Why Today’s Venture Capitalists Are Investing in Crypto

By: Allvue Team

January 18, 2022

It’s indisputable: cryptocurrency has gone mainstream. 

Crypto.com — which already hired Oscar winner Matt Damon as a spokesperson and snatched up naming rights for the L.A.-based Staples Center — secured an ad spot for the 2022 Super Bowl.  

Not to be outdone, cryptocurrency exchange FTX has its own celebrity spokes-couple (Tom Brady and Gisele Bundchen), its own named arena (home to the Miami Heat), and is also working on a spot for the Big Game. A single 30-second spot is expected to cost at least $6.5 million this year, per The Wall Street Journal.  

How big is the crypto industry?  

The competition to get their brands in front of the world’s biggest TV audience is more proof that cybercurrency has quickly evolved from a supposed fad (or punchline) to a sought-after investable asset class 

In 2021, more than 30 unicorns (companies worth at least $1 billion) were created in the sector, according to Crunchbase. And the crypto industry is growing so quickly that the number of active players is a rapidly moving target. Per the latest from Statista, there are nearly 7,600 cryptocurrencies worldwide, trading on more than 300 currency exchanges.  

Global adoption of cryptocurrency specifically surged 880% year-over-year from Q2 2020 to Q2 2021. As more investors get buy/sell/send access – like through the WhatsApp platform – the trend will likely continue.

“There’s a lot of people saying crypto is a fad, just the way they said the internet was a fad … Crypto is really the basis of the next version of the internet.”
— Steven Kalifowitz, Crypto.com CMO, as told to The Wall Street Journal

How active are venture capitalists in the crypto industry?  

Four years ago (Q1 2018), 80% of crypto transactions were initiated by retail investors, according to Coinbase. By Q1 of 2021, the paradigm had shifted, and 72% of all crypto trades were driven by institutional traders.  

Venture capital firms, in particular, are exploring crypto as a new investment opportunity. In fact, the crypto sector attracted roughly $30 billion in VC funds during 2021, more than all previous years combined (2012 – 2020) and the sector’s market cap surged from $800B to $2.2T.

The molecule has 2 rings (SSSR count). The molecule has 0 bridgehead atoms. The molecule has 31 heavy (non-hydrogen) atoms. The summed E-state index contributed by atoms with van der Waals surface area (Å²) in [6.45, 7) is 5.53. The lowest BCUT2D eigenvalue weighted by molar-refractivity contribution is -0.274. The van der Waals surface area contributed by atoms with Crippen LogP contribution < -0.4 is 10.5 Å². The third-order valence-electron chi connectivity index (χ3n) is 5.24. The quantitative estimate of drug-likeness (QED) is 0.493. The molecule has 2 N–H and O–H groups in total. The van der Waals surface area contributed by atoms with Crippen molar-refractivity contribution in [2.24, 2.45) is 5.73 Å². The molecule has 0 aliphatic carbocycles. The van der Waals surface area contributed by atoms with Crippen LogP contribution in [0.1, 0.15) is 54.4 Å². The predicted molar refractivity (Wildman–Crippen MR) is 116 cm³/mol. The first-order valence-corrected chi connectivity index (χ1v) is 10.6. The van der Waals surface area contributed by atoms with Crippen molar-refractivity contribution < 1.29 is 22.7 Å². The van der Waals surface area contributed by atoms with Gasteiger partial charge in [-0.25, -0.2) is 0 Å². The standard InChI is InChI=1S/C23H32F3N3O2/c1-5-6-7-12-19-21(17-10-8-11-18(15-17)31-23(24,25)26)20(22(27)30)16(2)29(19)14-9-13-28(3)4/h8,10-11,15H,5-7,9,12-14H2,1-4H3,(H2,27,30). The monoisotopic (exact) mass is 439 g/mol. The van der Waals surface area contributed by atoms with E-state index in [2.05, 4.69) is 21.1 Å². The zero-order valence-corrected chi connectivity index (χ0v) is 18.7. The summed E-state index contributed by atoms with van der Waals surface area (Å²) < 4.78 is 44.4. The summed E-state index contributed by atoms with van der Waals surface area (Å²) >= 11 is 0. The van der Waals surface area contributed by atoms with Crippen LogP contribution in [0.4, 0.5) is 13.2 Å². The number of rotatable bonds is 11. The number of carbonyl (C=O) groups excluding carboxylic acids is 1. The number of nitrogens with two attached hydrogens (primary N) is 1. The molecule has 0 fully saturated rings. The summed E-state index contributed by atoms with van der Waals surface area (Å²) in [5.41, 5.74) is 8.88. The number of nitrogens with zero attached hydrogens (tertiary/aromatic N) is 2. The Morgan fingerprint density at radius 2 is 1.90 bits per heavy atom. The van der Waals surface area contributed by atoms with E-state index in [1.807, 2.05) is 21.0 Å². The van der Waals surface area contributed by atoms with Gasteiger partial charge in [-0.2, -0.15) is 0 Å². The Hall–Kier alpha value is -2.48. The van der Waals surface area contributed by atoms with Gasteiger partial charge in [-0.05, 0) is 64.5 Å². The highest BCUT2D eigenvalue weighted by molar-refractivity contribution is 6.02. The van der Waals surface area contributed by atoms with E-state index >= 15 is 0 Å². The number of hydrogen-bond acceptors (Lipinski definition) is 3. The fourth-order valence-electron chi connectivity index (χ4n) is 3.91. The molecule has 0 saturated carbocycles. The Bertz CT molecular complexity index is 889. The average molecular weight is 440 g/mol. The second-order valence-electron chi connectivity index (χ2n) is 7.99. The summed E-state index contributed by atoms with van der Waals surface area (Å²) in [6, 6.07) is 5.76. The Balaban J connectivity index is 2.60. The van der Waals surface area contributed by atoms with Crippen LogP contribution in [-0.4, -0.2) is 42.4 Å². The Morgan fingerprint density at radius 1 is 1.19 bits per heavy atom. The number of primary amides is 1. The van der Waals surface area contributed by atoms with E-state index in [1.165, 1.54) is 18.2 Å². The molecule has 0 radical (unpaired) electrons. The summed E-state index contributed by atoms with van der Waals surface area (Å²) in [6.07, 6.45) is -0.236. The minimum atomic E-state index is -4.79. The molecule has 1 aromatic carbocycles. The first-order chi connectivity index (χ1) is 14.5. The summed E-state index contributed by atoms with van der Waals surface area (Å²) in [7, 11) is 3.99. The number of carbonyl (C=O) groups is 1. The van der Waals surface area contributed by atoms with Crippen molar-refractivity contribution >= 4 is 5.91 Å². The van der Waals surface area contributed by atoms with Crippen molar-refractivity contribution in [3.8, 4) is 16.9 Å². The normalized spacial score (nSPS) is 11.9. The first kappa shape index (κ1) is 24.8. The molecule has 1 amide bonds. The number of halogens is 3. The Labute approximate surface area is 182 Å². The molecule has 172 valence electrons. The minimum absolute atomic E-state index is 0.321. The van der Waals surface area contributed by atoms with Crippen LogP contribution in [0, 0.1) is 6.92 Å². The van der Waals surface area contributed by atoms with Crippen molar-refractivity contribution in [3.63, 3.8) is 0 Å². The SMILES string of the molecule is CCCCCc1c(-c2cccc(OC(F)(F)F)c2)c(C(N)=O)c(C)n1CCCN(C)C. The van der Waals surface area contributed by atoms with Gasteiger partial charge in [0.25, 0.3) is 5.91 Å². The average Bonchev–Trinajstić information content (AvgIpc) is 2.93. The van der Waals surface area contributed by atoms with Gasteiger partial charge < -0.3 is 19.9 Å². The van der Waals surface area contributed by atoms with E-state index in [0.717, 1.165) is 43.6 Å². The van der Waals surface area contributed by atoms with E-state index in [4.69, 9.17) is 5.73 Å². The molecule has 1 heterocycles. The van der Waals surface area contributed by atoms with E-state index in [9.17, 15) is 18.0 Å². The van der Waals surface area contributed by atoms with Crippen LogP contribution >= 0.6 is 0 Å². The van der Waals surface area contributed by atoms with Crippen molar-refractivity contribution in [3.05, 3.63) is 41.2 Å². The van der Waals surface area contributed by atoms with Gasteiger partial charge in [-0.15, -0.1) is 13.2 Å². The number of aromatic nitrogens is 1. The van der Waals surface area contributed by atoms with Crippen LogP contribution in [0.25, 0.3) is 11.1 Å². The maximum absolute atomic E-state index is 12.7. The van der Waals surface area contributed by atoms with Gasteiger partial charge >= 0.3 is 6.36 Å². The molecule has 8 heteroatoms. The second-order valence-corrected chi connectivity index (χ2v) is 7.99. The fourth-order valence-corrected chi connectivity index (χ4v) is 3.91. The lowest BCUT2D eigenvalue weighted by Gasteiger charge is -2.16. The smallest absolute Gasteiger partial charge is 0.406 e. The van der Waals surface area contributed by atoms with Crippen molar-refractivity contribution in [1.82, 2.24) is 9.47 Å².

Per data from Hutt Capital, the sheer number of blockchain-dedicated VC funds has also grown, from 49 in Q2 2019 to 79 in Q2 2021, with the average fund size expanding as well ($78M to $86M).  

Even so, there is ample room – and appetite – for yet more venture capital investment. The majority (62%) of institutional investors who don’t yet have exposure to the crypto sector are planning to change that this year, according to a Nickel Digital Asset Management survey.  

DOWNLOAD INFOGRAPHIC: 6 Venture Capital Trends to Watch in 2022 

Pros of cryptocurrency trading for venture capital firms 

There are several factors driving this heightened interest among today’s VC leaders. Among them:   

Growth potential: As Damon quips in his Crypto.com spot, “Fortune favors the bold,” and the cryptocurrency space is replete with examples of impressive rewards.  

VC firm Andreessen Horowitz invested $20M in Coinbase in 2013; the same stake is valued at $11B today, according to The New York Times.

Innovation: Many pundits expect crypto to be foundational to the next version of the internet, also known as Web3: a decentralized space based on the blockchain. VC firms have long prided themselves on being on the ground floor of new technology and crypto is certainly that, at least for now.   

Flexibility and liquidity: Because crypto investing is typically executed via tokens versus shares, the currency gives VC firms far more flexibility (and greater opportunity to liquidate) than traditional VC funding methods.   

Challenges of cryptocurrency trading for venture capital firms 

But as with all investments, the advantages are not without tradeoffs. Here are a few considerations for venture capitalists looking for how to invest in crypto:   

Precise calculations: Cryptocurrency is calculated out to 18 decimal places, introducing a greater potential for errors and making bookkeeping extremely complex. Even if your firm is using accounting software instead of Excel, it may lack the capacity to accurately calculate this number of decimal places.    

Volatility: Like other alternative investments, cryptocurrency can be challenging to track as part of a larger portfolio. It’s notoriously volatile; case in point, Bitcoin’s value swung from over $67,000 on November 8, 2021, to under $47,000 six weeks later.  

Heightened regulation: As access to and interest in the asset expands, increased regulatory and compliance measures are likely to follow. The Chinese government has made crypto trading essentially illegal, while the US Treasury Department has been advocating for stricter guidelines that would help reduce potential tax evasion risks. This increased regulation means accurate record-keeping will be more important than ever.  

READ MORE: 5 Steps Emerging Private Equity & Venture Capital Firms Can Take to Accelerate Growth

Technology can help set you up for crypto success  

Having end-to-end venture capital portfolio management software in place can ensure accuracy and deliver a reliable investor experience, regardless of the number of assets or currencies being traded. Allvue’s tools are sophisticated enough to handle the unique challenges of tracking crypto transactions, so you can feel confident in your accounting and reporting results.  

Learn how Allvue can provide the right solutions for making superior investment decisions.   

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